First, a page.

“Civic Holiday”

Family_vacation

That’s how calendars and daytimers blandly render this day in Canada — “Civic Holiday” —  because each part of the country has its own designation for it (Frye’s Canadian “anarchism” at work, er, play).  In New Brunswick, Ed Lemond of Moncton’s Frye Festival advises me, it’s New Brunswick Day because New Brunswick evidently lives in a New Brunswick-centric universe.  (Good for you, New Brunswick.)  In Ontario, it’s Simcoe Day — as in John Graves Simcoe, who only abolished slavery in Upper and Lower Canada in 1793, so I guess there’s no reason he should have a national holiday dedicated to him.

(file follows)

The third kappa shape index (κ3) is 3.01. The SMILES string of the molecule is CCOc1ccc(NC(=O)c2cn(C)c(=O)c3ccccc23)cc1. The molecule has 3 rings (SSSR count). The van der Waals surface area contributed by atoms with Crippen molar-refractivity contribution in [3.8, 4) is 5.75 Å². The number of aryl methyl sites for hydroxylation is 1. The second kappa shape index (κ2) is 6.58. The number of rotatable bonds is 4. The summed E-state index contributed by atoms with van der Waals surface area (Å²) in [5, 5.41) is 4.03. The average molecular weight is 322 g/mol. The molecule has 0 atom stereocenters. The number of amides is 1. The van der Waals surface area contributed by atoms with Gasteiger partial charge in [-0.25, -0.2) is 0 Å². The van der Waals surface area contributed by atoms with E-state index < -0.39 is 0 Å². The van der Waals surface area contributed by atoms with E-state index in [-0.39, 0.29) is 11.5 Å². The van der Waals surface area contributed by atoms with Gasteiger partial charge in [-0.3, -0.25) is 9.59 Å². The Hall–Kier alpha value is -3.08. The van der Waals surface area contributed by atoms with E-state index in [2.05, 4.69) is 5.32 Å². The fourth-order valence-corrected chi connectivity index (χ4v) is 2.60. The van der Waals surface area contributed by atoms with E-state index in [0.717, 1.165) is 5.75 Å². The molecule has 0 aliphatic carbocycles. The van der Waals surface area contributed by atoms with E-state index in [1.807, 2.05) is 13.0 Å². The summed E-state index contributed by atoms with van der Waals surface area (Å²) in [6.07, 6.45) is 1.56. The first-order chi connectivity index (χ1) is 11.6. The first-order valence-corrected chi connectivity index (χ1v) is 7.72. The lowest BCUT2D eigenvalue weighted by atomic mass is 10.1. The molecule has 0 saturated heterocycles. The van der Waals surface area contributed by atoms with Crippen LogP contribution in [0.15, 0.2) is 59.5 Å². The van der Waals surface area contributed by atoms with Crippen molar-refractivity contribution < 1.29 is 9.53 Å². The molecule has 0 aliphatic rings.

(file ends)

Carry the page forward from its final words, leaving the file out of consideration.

How else do we know it’s a holiday in Canada?  Well, for one thing, for the first time ever that I’m aware of, we had way more visitors from the U.S. than from Canada.  In fact, our traffic today was business as usual from all around the world.  But today Canadians were chillin’ it.

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